Turn, praise, posture and thanks.  
Turn, praise, posture and thanks.

As you may have expected, I believe there is much more to this story than a simple “Say Thank you” lesson. This short story opens with a line that sets the stage for the radical healing we heart about.  The story begins by telling us that Jesus is in the region between Samaria and Galilee and when he approached the edge of the village he then saw the ten lepers.  It is important to note that the lepers are not in the town square, or in the synagogue, these lepers had been cast out to the village edge.  At this time, when a person was diagnosed with a contagious, feared disease they were set away from their homes, living in packs on the edge of their communities and forced by law to keep a wide distance between themselves and healthy people.  To make matters worse, the lepers were also asked to call out a warning to anyone that was passing by yelling “Unclean! Stay away!”. Their words, rituals and postures certainly gave this group of 10 a new identity: unclean, dangerous, sick and alone.

Throughout the gospel of Luke there is a clear, dangerous pattern of rule-breaking and boundary crossing.  This story picks up on that pattern, Jesus is radically, dangerously going outside the bounds of what is socially acceptable to bring mercy and healing to this group.  
He crosses the village lines and hangs out on the edge of town.
He crosses social law and approaches the sick group that is typically obliged to keep a distance.
He crosses ethnic boundaries and heals Jews and he heals a foreigner.

I don’t know what the exact modern day equivalent to this story is, but the news this weekend had me thinking a lot of those we label, disregard, disrespect, undervalue. From this painful presidential campaign to the overshadowed suffering of Haiti to the continued horror of Syria.  And to be honest, I found the news around the presidential campaign so disturbing this weekend that I wrestled greatly with a gospel response to such ugly, disrespectful attitudes and what systems are at play that allowed these voices to brought to the top of a presidential ticket. What is the Christian response? What is the church’s posture here?

Today’s gospel story reminded me that Jesus is on the move, and Jesus is moving to all the places I’d rather not go.  Jesus is on the move speaking redemption in the face of abuse and calling beloved that which we cast aside.  Systems of abuse, power and inequality are strongly at work in our lives, and so is our God.  Could we fill the world with a ritual response such as Turn, praise, posture and thanks? Could the foreigner of this story be the modern day model of Christian response to abuse and corruption?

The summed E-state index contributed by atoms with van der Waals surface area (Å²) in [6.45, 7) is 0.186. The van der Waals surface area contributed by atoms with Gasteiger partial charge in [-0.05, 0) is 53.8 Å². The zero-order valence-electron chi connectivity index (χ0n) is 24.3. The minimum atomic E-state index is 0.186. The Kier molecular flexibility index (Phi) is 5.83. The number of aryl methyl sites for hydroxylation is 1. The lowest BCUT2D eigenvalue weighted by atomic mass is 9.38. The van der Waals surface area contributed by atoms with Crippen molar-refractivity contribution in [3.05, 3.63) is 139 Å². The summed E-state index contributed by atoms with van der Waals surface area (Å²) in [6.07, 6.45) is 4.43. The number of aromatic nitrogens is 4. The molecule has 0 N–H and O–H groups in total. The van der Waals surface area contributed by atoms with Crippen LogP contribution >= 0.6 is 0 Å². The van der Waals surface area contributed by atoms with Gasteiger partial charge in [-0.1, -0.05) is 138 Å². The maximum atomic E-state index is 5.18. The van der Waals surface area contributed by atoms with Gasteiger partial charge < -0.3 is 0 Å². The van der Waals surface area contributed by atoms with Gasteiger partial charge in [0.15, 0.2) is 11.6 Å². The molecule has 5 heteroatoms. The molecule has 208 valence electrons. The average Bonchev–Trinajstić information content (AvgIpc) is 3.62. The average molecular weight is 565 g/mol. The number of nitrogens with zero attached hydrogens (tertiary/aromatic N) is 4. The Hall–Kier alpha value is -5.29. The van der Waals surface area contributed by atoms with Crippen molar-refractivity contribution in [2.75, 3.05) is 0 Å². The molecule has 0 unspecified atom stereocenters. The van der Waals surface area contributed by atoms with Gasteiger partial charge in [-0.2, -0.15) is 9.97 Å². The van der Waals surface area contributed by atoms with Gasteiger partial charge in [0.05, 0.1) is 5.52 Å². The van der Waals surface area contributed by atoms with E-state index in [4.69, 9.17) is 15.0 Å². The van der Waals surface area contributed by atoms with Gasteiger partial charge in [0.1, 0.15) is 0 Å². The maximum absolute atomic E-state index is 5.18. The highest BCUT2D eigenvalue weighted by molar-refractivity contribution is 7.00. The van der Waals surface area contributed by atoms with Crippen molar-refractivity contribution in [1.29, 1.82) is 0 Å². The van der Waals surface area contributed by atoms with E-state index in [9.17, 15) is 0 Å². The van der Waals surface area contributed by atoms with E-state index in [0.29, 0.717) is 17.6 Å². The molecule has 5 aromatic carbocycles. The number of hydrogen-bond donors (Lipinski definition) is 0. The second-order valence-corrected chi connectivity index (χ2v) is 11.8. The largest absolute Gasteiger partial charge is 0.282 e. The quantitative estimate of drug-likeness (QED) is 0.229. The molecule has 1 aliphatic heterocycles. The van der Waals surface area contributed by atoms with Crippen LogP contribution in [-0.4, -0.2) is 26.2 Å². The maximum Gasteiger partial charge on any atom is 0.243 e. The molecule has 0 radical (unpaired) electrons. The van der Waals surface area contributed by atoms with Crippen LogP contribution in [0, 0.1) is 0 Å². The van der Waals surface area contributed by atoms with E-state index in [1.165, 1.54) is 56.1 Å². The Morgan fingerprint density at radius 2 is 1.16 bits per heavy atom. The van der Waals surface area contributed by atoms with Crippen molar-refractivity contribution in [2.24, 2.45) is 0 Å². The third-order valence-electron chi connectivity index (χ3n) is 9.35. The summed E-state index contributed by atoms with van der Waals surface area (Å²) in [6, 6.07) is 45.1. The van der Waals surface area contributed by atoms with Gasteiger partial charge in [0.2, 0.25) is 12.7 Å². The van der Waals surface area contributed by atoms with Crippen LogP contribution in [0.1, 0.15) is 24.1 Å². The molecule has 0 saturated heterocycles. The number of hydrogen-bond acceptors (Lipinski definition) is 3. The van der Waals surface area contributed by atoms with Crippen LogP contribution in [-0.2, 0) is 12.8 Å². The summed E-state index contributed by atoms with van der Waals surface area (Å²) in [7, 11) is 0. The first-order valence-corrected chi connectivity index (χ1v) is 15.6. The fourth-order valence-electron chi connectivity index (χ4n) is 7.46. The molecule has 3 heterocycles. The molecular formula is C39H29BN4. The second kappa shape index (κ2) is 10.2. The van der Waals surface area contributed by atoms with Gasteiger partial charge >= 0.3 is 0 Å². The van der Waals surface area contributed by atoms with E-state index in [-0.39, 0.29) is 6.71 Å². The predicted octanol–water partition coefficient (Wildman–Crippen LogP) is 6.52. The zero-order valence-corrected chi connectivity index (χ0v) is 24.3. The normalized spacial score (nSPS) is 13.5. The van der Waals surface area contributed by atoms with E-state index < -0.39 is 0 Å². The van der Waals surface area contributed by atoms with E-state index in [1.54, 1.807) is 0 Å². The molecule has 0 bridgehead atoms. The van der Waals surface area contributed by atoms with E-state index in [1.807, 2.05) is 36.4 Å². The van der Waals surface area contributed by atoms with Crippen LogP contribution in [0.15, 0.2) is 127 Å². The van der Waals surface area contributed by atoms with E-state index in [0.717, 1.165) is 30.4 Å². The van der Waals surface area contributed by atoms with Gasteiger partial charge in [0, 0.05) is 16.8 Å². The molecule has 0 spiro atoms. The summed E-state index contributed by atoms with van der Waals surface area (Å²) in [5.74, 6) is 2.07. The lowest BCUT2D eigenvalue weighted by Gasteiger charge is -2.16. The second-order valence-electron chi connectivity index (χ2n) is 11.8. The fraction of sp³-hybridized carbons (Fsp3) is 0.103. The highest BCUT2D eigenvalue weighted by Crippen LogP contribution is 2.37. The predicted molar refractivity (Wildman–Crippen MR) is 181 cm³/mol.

Jesus goes to the margins of the world and there breaks in the kingdom of God into the lives of ten hurting and isolated people who are sent back to their communities as visible signs of God’s mercy and presence in our world.  And note where this in breaking kingdom was at work -- God’s kingdom broke open there in a group of people that had been labeled as sick, unclean and abandoned and that is exactly where Jesus is so often bringing the power and mercy of our loving God.

That is what God is up to in our scripture story today; messy, scandalous, healing miracles.

Now let’s turn and consider what the healed people are up to in our scripture story.  Nine of them are obedient, doing exactly what Jesus commanded and most certainly what their hearts are so happy to do which is run back to their communities and show themselves to be walking miracles!

But the tenth guy, he crossed even more lines.  He broke out of his isolated, unclean, ethnic prison to “Turn, praise, posture and thanks”.  Jesus doesn’t really talk to the man, rather looking around for others to follow suite Jesus calls the man and foreigner, the wrong person did the gracious act to turn, praise, posture and thanks.

The foreigner teaches the disciples, the foreigner teaches the status quo what a grateful heart looks like and moves like and worships God like.  The foreigner is a reminder that GOd’s promises know no boundaries or borders.  God’s grace will not abide by the arbitrary lines we draw between one another.  The foreigner consistently finds the most unlikely proclaimers of the good news to be the best choice to announce God’s mercy.  The outsider continues the in-breaking of God’s kingdom and he does it with gratitude. What a powerful force!